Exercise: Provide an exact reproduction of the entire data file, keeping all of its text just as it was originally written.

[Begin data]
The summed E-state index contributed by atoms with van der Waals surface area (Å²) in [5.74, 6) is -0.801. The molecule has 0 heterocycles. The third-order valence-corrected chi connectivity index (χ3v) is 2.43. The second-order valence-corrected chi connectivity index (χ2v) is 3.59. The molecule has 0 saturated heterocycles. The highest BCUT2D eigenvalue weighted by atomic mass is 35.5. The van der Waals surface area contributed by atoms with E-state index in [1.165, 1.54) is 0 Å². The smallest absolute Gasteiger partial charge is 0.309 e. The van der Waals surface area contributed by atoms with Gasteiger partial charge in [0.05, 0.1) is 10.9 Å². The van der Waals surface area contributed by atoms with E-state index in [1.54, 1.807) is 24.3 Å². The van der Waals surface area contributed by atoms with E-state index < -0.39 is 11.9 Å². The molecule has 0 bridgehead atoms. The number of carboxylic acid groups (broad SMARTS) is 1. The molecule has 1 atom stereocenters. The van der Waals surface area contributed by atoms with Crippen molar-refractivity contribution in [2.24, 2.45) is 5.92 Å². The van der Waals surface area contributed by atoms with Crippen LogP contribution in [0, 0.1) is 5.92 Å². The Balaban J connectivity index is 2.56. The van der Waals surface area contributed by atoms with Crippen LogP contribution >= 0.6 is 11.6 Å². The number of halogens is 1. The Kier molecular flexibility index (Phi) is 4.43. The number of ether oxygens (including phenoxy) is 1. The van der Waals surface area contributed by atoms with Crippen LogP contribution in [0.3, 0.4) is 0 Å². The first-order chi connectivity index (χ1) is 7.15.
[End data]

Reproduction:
The summed E-state index contributed by atoms with van der Waals surface area (Å²) in [5.74, 6) is -0.801. The molecule has 0 heterocycles. The third-order valence-corrected chi connectivity index (χ3v) is 2.43. The second-order valence-corrected chi connectivity index (χ2v) is 3.59. The molecule has 0 saturated heterocycles. The highest BCUT2D eigenvalue weighted by atomic mass is 35.5. The van der Waals surface area contributed by atoms with E-state index in [1.165, 1.54) is 0 Å². The smallest absolute Gasteiger partial charge is 0.309 e. The van der Waals surface area contributed by atoms with Gasteiger partial charge in [0.05, 0.1) is 10.9 Å². The van der Waals surface area contributed by atoms with E-state index in [1.54, 1.807) is 24.3 Å². The van der Waals surface area contributed by atoms with E-state index < -0.39 is 11.9 Å². The molecule has 0 bridgehead atoms. The number of carboxylic acid groups (broad SMARTS) is 1. The molecule has 1 atom stereocenters. The van der Waals surface area contributed by atoms with Crippen molar-refractivity contribution in [2.24, 2.45) is 5.92 Å². The van der Waals surface area contributed by atoms with Crippen LogP contribution in [0, 0.1) is 5.92 Å². The Balaban J connectivity index is 2.56. The van der Waals surface area contributed by atoms with Crippen LogP contribution >= 0.6 is 11.6 Å². The number of halogens is 1. The Kier molecular flexibility index (Phi) is 4.43. The number of ether oxygens (including phenoxy) is 1. The van der Waals surface area contributed by atoms with Crippen LogP contribution in [0.3, 0.4) is 0 Å². The first-order chi connectivity index (χ1) is 7.15.